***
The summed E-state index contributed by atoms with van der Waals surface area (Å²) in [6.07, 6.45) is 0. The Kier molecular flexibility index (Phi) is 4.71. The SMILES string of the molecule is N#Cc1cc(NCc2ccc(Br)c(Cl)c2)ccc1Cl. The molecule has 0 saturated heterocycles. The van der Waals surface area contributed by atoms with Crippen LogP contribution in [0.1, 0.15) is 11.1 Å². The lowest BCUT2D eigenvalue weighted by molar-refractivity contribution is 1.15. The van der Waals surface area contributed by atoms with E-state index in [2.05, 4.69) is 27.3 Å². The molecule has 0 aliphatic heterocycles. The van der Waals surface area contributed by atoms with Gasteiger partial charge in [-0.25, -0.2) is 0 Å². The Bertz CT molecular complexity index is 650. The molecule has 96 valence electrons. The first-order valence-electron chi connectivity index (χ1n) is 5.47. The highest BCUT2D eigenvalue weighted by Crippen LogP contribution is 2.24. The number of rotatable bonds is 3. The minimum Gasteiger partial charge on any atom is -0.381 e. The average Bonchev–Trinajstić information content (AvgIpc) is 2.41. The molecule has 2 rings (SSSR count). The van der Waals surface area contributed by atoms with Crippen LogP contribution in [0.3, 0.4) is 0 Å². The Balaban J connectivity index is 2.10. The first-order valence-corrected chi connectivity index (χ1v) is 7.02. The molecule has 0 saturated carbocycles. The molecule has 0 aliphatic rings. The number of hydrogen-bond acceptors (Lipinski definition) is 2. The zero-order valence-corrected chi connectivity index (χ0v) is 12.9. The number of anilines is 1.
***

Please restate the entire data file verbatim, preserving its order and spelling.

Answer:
The summed E-state index contributed by atoms with van der Waals surface area (Å²) in [6.07, 6.45) is 0. The Kier molecular flexibility index (Phi) is 4.71. The SMILES string of the molecule is N#Cc1cc(NCc2ccc(Br)c(Cl)c2)ccc1Cl. The molecule has 0 saturated heterocycles. The van der Waals surface area contributed by atoms with Crippen LogP contribution in [0.1, 0.15) is 11.1 Å². The lowest BCUT2D eigenvalue weighted by molar-refractivity contribution is 1.15. The van der Waals surface area contributed by atoms with E-state index in [2.05, 4.69) is 27.3 Å². The molecule has 0 aliphatic heterocycles. The van der Waals surface area contributed by atoms with Gasteiger partial charge in [-0.25, -0.2) is 0 Å². The Bertz CT molecular complexity index is 650. The molecule has 96 valence electrons. The first-order valence-electron chi connectivity index (χ1n) is 5.47. The highest BCUT2D eigenvalue weighted by Crippen LogP contribution is 2.24. The number of rotatable bonds is 3. The minimum Gasteiger partial charge on any atom is -0.381 e. The average Bonchev–Trinajstić information content (AvgIpc) is 2.41. The molecule has 2 rings (SSSR count). The van der Waals surface area contributed by atoms with Crippen LogP contribution in [0.3, 0.4) is 0 Å². The Balaban J connectivity index is 2.10. The first-order valence-corrected chi connectivity index (χ1v) is 7.02. The molecule has 0 saturated carbocycles. The molecule has 0 aliphatic rings. The number of hydrogen-bond acceptors (Lipinski definition) is 2. The zero-order valence-corrected chi connectivity index (χ0v) is 12.9. The number of anilines is 1.